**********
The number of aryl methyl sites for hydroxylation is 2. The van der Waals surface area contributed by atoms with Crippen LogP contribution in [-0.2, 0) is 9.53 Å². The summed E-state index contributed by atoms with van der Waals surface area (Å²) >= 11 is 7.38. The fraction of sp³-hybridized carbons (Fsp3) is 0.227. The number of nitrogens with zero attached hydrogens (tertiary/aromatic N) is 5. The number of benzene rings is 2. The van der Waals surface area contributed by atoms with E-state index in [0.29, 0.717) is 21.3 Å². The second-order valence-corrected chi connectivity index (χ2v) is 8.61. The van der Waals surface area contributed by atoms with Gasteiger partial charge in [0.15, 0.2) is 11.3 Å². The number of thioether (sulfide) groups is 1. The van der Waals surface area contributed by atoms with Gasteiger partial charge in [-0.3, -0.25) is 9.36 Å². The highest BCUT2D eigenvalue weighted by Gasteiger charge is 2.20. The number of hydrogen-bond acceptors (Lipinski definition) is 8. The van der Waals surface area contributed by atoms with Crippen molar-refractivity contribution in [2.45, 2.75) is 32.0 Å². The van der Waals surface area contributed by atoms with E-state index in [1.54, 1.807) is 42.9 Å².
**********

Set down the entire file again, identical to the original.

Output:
The number of aryl methyl sites for hydroxylation is 2. The van der Waals surface area contributed by atoms with Crippen LogP contribution in [-0.2, 0) is 9.53 Å². The summed E-state index contributed by atoms with van der Waals surface area (Å²) >= 11 is 7.38. The fraction of sp³-hybridized carbons (Fsp3) is 0.227. The number of nitrogens with zero attached hydrogens (tertiary/aromatic N) is 5. The number of benzene rings is 2. The van der Waals surface area contributed by atoms with E-state index in [0.29, 0.717) is 21.3 Å². The second-order valence-corrected chi connectivity index (χ2v) is 8.61. The van der Waals surface area contributed by atoms with Gasteiger partial charge in [0.15, 0.2) is 11.3 Å². The number of thioether (sulfide) groups is 1. The van der Waals surface area contributed by atoms with Gasteiger partial charge in [-0.3, -0.25) is 9.36 Å². The highest BCUT2D eigenvalue weighted by Gasteiger charge is 2.20. The number of hydrogen-bond acceptors (Lipinski definition) is 8. The van der Waals surface area contributed by atoms with Crippen molar-refractivity contribution in [2.45, 2.75) is 32.0 Å². The van der Waals surface area contributed by atoms with E-state index in [1.54, 1.807) is 42.9 Å².